Tuesday, December 27, 2011

Some observations as I leave community banking

It's been almost two months since I last posted anything. Since then, I've left my previous employer and joined a financial services consulting firm and have just completed my first month. I'm going to focus this post on some final thoughts as I leave the community banking space. So here goes:

- The regulatory environment is making it almost impossible for community banks to survive. In a recent article in The Baltimore Sun, Anita Newcomb, a noted community bank consultant, notes that regulatory changes may make it impossible for banks of less than $500 million in assets to survive. In my opinion, this is too low. I think banks need to be of a sufficient size, at least $1 billion in assets, to have the scale to compete and comply with the requirements.
- The primary competitors for many community banks, credit unions, have an unfair advantage. It used to be that credit unions served very specific groups of constituents, like a single employer for example, providing savings and loan products exclusively to them and enjoying the status of non-profits. Now, many CU's have no such restrictions and yet continue to pay no taxes and a much less stringent regulatory environment.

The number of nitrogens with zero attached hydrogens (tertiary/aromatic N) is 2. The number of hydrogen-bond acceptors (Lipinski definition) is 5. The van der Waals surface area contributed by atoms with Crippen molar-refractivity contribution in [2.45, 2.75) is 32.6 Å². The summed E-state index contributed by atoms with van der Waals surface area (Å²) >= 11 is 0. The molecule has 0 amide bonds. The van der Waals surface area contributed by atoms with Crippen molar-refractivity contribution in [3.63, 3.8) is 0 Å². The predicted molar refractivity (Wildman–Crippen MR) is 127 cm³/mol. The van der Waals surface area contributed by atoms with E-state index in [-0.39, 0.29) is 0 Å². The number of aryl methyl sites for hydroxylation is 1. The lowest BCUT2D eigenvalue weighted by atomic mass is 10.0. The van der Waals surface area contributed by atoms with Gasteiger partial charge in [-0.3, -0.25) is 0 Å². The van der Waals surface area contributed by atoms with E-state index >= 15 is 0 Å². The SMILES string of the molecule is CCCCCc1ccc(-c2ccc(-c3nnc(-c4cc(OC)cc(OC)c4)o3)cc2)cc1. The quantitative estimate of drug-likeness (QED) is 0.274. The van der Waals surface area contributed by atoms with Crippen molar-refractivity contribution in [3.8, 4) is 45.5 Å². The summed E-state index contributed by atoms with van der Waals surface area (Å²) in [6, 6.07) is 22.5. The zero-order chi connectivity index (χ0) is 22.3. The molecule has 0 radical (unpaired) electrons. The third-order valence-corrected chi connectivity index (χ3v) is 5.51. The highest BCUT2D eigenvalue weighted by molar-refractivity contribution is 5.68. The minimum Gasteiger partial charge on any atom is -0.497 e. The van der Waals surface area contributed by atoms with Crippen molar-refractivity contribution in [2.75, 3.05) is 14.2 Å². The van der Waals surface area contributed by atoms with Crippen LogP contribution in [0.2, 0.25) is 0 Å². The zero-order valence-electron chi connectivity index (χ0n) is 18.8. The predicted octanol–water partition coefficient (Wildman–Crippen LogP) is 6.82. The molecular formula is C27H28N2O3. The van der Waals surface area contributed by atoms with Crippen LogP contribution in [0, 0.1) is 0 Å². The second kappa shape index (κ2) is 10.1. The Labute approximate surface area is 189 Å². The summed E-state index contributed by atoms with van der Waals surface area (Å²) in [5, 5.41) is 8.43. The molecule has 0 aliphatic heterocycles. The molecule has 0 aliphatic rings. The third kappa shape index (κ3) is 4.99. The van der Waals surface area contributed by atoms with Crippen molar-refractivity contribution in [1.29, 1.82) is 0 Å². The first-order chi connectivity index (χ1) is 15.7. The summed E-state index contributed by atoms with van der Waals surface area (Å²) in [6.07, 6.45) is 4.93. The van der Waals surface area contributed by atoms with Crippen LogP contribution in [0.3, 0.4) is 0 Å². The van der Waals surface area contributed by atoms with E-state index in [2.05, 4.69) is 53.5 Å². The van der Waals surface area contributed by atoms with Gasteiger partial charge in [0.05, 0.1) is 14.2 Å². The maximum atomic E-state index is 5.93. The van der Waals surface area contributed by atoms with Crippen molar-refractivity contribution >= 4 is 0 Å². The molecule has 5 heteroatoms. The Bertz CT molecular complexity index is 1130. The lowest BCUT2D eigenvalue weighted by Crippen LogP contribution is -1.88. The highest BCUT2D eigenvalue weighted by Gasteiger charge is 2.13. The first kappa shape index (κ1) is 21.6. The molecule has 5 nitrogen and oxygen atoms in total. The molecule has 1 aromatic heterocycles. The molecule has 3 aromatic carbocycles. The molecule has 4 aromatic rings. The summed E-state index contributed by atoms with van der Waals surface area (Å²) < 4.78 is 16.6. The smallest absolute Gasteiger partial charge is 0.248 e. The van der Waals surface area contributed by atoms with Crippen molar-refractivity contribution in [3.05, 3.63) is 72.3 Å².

- I believe one of the biggest challenges they face is one of identity. What does a community bank mean, anyway? For customers, their local branch is their community bank. Just like the local Home Depot. Sure, the name over the door has changed a number of times, but many of the people who've waited on you are still there. And now, with all the electronic delivery options, how many people really need a local branch at all? Open your account, get your direct deposit set up and you are good to go.

With all that said, I do think there is a need for community banks. They need to focus on the value they bring to the community. During the recent financial crisis, many small businesses found themselves scrambling for financing when the large banks abruptly pulled their credit lines. A local banker, with roots in the community, is more inclined to work with these customers because they understand the market and know their customer. It's where having local decision makers can really make a big difference. So let's not write the obituary for the community bank just yet.